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Prestigious European grant for research into legal protection against eviction

03 September 2020

Due to the economic crisis, since 2008, millions of people throughout the world have lost their homes or been threatened with eviction. The current coronavirus pandemic has once again caused a global rise in the threat of eviction. To what extent do national and international legislation and human rights laws protect people from the serious impact of a measure like being evicted from their homes? Professor of Public Order Law Michel Vols from the University of Groningen has been awarded an ERC Starting Grant to carry out research into this subject. This € 1.5 million grant is awarded to excellent researchers as an incentive for pioneering research in Europe.

National versus international protection

Vols: ‘The extent to which people are protected from eviction varies per country. In the Netherlands, for example, you cannot simply be evicted from your home. The decision must be made by a judge, or sometimes by a mayor. In Great Britain, however, it’s relatively easy for a landlord to make this decision without any kind of substantive legal assessment. Yet international human rights legislation on housing actually gives people more protection. International law, for example, states that national courts are obliged to check that vulnerable people are offered alternative housing. The precise meaning and consequences of international human rights regarding housing are still too vague when implemented in national legal practice. They certainly don’t mean that you can simply walk into your local council office and demand a house. So what do they mean? What type of protection can people expect? My project aims to provide clarity in this respect.’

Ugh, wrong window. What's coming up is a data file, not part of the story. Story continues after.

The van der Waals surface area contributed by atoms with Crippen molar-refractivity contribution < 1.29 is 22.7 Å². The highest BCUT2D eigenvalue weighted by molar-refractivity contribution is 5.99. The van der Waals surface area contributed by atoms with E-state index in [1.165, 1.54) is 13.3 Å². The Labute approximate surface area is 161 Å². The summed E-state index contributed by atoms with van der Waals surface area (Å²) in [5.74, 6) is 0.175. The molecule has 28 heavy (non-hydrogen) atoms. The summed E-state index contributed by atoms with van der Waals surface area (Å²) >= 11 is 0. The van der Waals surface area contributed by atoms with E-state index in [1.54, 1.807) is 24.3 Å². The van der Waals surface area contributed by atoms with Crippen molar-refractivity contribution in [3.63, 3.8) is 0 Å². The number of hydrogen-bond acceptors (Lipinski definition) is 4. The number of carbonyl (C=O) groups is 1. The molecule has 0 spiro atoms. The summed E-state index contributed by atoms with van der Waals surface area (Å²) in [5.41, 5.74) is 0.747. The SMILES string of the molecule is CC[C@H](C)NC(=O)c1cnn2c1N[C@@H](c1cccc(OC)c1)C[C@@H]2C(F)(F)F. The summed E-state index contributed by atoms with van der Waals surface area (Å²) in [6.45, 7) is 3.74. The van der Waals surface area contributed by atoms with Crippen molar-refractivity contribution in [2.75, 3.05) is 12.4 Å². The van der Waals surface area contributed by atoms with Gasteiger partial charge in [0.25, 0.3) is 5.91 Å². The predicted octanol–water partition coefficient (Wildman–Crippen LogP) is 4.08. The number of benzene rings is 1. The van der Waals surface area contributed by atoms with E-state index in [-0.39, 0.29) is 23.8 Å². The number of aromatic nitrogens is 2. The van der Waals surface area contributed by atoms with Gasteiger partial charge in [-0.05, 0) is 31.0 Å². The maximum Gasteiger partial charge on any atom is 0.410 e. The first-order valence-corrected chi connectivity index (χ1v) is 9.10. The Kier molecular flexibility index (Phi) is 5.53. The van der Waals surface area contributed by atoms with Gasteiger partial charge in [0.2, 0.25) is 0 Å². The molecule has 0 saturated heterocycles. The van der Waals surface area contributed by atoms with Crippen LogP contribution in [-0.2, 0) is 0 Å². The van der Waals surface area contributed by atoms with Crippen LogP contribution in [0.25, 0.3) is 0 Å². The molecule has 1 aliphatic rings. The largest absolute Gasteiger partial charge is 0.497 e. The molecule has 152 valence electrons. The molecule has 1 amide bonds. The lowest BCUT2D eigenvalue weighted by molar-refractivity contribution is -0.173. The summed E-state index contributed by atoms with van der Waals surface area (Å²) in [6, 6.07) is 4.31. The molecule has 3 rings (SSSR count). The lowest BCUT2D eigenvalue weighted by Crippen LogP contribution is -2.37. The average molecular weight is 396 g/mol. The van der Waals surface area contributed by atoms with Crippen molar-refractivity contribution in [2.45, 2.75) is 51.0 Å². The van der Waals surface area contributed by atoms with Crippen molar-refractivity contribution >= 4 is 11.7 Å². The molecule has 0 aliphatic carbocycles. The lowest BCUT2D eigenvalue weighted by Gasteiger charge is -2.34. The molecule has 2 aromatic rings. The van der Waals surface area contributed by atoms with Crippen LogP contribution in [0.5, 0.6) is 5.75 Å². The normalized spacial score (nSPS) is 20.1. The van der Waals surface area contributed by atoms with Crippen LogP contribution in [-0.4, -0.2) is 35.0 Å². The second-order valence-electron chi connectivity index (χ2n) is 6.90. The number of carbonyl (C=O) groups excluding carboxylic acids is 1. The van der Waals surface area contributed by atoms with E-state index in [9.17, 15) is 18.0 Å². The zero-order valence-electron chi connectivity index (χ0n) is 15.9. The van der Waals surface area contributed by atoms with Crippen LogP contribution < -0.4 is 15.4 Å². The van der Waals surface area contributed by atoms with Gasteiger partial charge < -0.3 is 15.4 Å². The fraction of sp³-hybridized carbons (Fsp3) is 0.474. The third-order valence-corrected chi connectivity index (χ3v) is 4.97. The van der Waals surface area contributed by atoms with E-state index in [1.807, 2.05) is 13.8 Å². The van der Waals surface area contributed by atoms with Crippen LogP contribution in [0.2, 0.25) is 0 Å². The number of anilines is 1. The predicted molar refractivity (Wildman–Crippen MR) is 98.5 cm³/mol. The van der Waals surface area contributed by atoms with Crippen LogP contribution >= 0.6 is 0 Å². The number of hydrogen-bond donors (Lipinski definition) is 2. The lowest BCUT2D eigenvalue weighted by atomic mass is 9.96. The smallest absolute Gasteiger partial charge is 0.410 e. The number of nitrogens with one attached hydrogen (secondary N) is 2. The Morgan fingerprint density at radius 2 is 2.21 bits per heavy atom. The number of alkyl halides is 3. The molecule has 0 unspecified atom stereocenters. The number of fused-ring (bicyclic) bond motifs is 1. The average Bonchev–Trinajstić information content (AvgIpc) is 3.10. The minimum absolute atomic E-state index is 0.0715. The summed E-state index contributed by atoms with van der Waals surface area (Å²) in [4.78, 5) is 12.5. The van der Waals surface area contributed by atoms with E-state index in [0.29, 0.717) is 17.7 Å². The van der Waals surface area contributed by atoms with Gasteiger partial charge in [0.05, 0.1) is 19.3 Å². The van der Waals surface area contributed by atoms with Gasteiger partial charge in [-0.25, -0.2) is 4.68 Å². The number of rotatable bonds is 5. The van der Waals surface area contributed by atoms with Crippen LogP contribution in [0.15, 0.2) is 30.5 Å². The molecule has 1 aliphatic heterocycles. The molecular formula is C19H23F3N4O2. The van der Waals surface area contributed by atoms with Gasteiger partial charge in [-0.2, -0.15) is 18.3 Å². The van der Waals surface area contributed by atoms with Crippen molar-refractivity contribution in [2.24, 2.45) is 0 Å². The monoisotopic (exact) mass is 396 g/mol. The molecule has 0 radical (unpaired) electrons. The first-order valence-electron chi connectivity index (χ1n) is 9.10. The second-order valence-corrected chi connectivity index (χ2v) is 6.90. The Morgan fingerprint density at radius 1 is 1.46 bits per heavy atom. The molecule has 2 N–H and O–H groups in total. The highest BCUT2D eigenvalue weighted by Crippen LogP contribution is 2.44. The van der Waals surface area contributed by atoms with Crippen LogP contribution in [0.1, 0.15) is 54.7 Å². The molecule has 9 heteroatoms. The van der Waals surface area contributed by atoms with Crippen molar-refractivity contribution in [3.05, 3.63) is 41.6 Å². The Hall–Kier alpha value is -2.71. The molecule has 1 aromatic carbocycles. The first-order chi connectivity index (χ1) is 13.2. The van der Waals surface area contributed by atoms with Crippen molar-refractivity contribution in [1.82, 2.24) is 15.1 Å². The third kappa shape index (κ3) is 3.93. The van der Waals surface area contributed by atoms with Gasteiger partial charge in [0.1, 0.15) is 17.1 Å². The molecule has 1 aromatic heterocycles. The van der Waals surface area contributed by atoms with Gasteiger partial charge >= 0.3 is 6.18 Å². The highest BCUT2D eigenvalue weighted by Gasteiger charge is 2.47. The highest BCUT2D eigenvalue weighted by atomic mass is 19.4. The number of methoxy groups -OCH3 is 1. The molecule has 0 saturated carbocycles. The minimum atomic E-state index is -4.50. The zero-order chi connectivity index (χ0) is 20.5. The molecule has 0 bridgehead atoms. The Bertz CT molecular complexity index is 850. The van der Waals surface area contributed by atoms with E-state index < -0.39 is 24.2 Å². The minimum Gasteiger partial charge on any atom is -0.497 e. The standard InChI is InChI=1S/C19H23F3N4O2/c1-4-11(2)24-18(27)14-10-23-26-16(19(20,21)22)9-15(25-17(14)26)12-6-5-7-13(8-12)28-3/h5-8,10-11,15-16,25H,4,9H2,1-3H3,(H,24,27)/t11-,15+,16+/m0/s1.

Prof. Michel Vols
Prof. Michel Vols

Unique data-driven approach

Vols: ‘The huge number of evictions means that I can use a data-driven approach for my research, which is unique in the legal world. There are over 10,000 eviction cases per year in the rental sector in the Netherlands alone. This equates to a lot of court rulings. Until now, lawyers have always tried to study these rulings on a one-on-one basis. For this project, I will analyse rulings just like big data, using computers: what incites a judge to evict someone from their home? We will use computer algorithms to try to predict when a judge will allow an eviction and when not. I think this will be possible because we have successfully predicted rulings made by the European Court of Human Rights in the past.’

‘If we manage to predict rulings correctly in this study, it will be interesting to identify the predictors. Do the predictors identified by the computer make sense, and can they be linked to human rights on housing, for example? Using the patterns that we discover in the rulings, I want to be able to conclude whether the law successfully protects tenants, and then explain why or why not.’

So, as well as needing a lot of legal knowledge, this study also needs people who know about data and machine learning. The research team therefore includes lawyers and data scientists. In addition, Vols is working closely with the Department of Computational Linguistics in the Faculty of Arts at the UG.

European Research Council

The European Research Council is the most important European funding organization for excellent ground-breaking research. Every year, they select and finance the very best creative researchers of different nationalities and ages to head projects in Europe. The ERC offers four key grant schemes: Starting, Consolidator, Advanced and Synergy grants, plus the additional Proof of Concept grant scheme.

More information

Prof. Michel Vols

EVICT project website: www.eviction.eu


This article was published by the Faculty of Law.

Last modified:15 September 2020 12.34 p.m.
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